Juicing: Is It Worth the Price Tag?

On the go? Grab a juice.

No time to make breakfast? Grab a juice.

Want to lose weight quickly? Grab a juice… and do a cleanse.

Sounds healthy enough, right?

Even more so now that we’re all much savvier about making sure our juice is made only with fresh, raw organic ingredients and nothing funny added into the mix…and for added assurance, it’s always cold pressed, too!

No doubt about it, juicing is big business; as a meal replacement or mere refreshment, it’s become a $5 billion business, and is projected to grow by 4% to 8% a year[1].

It’s not exactly cheap; a 17-ounce bottle of cucumber, celery, parsley, kale, dandelion, Swiss chard, lemon, and ginger juice will set you back $13.07 at Juice Press, a raw-juice bar with four outposts in New York and a busy mail-order business.

Even if cost isn’t an issue, it’s not actually the best bet from a health perspective, either.

Take, for example one popular franchise’s ‘cleanse’ protocol[2].

There are three options, one of which is “the most intense and lowest calorie cleanse, which is ideal for those looking for maximum results in the shortest possible time.”

The regime includes six different juices, two of which are all veggies, therefore inherently low in sugar, three of which are similar but with apple and one of which is made with almond and dates.

Fresh? Yes.

Natural? Yes.

But really worth it?

Not so much, at least not as a mainstay of your diet.

Why not?

  1. How about not creating a situation where your body is toxic in the first place?

First of all, why are we eating ‘foods’ that make it necessary to warrant a cleanse in the first place? How about just not eating that junk? According to Caroline Cederquist, a physician specializing in nutrition, juice cleanses are nothing more than snake oil. However, there is one healthy way to cleanse. “Cleanse your diet,” she says. “Get rid of the alcohol and junk food, and replace them with fruits, vegetables and other healthy choices[3].”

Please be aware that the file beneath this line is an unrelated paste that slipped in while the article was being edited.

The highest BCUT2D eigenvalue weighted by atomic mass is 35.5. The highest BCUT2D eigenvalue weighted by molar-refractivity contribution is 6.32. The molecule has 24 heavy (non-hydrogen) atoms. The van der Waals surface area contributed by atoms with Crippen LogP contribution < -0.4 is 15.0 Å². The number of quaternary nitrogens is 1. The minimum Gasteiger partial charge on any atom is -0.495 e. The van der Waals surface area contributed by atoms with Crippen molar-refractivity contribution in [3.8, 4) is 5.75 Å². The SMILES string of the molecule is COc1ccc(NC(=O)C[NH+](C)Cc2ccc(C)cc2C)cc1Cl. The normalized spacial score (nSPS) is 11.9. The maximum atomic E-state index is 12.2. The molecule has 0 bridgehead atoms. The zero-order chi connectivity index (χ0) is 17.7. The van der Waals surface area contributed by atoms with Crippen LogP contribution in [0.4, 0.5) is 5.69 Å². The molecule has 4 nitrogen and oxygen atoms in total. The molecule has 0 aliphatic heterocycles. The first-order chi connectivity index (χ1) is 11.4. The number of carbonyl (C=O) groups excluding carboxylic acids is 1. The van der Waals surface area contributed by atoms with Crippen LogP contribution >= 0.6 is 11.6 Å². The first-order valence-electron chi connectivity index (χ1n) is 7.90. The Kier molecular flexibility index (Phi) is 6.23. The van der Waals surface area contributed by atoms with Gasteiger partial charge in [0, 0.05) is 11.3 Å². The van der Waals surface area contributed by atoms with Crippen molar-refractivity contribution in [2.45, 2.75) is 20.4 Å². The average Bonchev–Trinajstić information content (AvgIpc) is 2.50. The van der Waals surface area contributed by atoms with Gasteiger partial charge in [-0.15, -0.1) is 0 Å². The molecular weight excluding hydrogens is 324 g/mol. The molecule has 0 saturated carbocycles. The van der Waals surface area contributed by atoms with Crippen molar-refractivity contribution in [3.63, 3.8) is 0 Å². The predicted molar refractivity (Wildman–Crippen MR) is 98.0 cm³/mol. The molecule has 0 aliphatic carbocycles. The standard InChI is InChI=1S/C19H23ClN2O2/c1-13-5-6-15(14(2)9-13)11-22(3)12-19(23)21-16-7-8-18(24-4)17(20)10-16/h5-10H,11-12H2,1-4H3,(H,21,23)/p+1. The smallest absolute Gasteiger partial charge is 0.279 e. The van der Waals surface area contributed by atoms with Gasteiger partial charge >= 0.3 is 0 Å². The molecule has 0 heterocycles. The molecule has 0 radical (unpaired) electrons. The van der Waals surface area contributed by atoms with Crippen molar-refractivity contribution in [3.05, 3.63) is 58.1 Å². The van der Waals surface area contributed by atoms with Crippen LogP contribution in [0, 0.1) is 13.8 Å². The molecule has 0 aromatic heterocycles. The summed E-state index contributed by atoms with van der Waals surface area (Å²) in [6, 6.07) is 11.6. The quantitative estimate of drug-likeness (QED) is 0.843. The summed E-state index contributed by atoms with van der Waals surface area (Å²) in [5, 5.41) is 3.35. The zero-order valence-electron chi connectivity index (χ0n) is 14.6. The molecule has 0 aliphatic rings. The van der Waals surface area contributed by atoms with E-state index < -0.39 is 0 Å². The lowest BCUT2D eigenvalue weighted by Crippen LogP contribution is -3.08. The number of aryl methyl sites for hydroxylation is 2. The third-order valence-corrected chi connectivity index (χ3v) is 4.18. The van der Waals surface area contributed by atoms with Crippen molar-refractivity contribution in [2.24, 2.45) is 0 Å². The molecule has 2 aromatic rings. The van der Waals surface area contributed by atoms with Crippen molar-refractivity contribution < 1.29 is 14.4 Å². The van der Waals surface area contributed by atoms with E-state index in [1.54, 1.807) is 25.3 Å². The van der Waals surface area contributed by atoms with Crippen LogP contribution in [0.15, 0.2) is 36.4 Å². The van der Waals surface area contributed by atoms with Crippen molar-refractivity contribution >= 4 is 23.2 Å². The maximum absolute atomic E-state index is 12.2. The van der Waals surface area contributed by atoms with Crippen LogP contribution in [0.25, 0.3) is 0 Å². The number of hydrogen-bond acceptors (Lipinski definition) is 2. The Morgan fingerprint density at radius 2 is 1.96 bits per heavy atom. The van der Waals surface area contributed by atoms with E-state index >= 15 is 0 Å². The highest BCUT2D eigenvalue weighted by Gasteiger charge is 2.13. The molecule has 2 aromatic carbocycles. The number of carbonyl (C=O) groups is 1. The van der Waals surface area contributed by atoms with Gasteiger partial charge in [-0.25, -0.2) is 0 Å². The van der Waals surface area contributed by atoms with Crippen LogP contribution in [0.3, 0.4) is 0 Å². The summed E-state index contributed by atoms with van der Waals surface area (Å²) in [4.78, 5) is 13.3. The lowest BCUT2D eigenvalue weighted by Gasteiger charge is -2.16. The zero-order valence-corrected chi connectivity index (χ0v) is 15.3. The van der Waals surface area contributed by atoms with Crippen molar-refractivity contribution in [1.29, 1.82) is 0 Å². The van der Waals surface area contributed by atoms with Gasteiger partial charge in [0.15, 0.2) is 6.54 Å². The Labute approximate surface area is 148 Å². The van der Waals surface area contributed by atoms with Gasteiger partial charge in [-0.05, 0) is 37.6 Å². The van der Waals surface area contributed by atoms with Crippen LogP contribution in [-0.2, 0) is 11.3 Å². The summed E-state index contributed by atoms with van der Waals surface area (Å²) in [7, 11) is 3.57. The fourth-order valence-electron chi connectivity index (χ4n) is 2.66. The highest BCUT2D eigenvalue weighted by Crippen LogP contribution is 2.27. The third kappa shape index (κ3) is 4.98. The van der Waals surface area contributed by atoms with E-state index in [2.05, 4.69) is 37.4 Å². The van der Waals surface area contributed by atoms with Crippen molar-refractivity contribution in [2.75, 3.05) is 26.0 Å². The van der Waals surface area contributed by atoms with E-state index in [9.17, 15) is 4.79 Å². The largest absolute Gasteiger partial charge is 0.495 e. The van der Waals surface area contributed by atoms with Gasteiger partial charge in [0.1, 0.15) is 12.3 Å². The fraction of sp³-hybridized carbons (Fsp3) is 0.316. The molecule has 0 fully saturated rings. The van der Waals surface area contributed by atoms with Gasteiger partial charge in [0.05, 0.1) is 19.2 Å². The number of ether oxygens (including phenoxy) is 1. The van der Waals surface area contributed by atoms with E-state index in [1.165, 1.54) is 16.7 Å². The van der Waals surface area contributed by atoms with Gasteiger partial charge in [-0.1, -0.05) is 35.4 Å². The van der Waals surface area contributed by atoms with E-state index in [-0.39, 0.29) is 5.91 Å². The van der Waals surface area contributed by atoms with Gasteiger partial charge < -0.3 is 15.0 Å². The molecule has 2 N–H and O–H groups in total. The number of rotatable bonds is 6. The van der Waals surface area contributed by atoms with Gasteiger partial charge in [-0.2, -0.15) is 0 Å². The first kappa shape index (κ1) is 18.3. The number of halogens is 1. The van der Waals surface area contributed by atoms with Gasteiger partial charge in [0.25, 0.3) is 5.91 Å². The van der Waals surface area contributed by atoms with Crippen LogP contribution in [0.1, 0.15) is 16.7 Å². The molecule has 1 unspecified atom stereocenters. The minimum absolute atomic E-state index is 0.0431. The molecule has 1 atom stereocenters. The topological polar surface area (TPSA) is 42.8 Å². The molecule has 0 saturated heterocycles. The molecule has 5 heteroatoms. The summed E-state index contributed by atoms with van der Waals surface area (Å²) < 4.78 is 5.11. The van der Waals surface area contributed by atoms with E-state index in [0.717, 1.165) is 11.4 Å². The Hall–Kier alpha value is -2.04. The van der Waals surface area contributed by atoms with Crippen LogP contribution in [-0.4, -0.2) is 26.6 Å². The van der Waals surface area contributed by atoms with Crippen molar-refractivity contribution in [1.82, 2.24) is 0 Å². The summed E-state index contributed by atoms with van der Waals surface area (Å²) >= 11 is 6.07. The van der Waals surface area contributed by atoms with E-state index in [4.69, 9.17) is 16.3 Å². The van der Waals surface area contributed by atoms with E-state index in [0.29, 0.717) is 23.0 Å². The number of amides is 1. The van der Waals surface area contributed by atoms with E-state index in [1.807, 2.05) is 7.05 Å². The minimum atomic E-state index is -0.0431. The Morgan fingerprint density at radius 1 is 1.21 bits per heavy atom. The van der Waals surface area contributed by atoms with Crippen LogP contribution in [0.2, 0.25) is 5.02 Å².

So what’s the problem?

  1. Too low in calories. If you’re trying to lose weight, this can backfire. Doing a juice cleanse typically reduces calories in a person’s diet, and can help people lose a little weight, but when people exclude their favorite foods from their diet for a period of time, they tend to reward themselves afterward, and even go overboard. Any pounds shed during a cleanse are mostly water weight, and will likely be gained back once usual eating habits resume, said dietician Liz Applegate, director of sports nutrition at US Davis[4].
  2. How about the fiber? Juicing extracts all of it, so while you’re still getting the antioxidant benefit, you’re left with a less nutrient dense option compared to if you’d taken a bunch of kale, a lime and some fresh ginger and simply thrown it into your own Vitamix at home and whizzed up a juice of your own… fiber intact!
  3. And what about for your wallet? At $199 for three days and six juices per day, that breaks down to $11/juice. For less than that cost per meal, you can easily do a weekly grocery shop at your farmer’s market and local grocers or co-op and create meals, which consist of whole, fresh, in-season veggies, wild proteins and natural fats.
  4. Where’s the fat?  We all now (I hope) by now that good fat is not the enemy we thought it was.   Cutting the fat, by the way, was one of the key factors in the dramatic increase in obesity and diabetes rates we saw as a result of that early 90’s trend.

Of course, there’s a little wiggle room to add an all green veggie juice to your regime, but as far as it being a must-do on a daily basis, or the solution to your weight loss woes, skip it.

Once we can get away from making the body toxic by eating low quality foods, combined with the urgency we feel to lose weight fast, we can ease back on the stress of it all and give the body the time and nutritional support it needs to return to, and exceed the healthiest state it can.

[1] “Drink Up!” There’s Big Business in Fresh Green Juices. Barron’s, n.d. Web. 16 Apr. 2016

[2] https://www.pressedjuicery.com/products/juice-cleanses

[3] Kahn, Amir. “Dangers of Juice Cleanse.” US NEWS. N.p., 6 June 2015. Web

[4] Nierenberg, By Cari. “6 Potential Dangers of Juice Cleanses and Liquid Diets.” LiveScience. TechMedia Network, 24 Nov. 2014. Web. 16 Apr. 2016.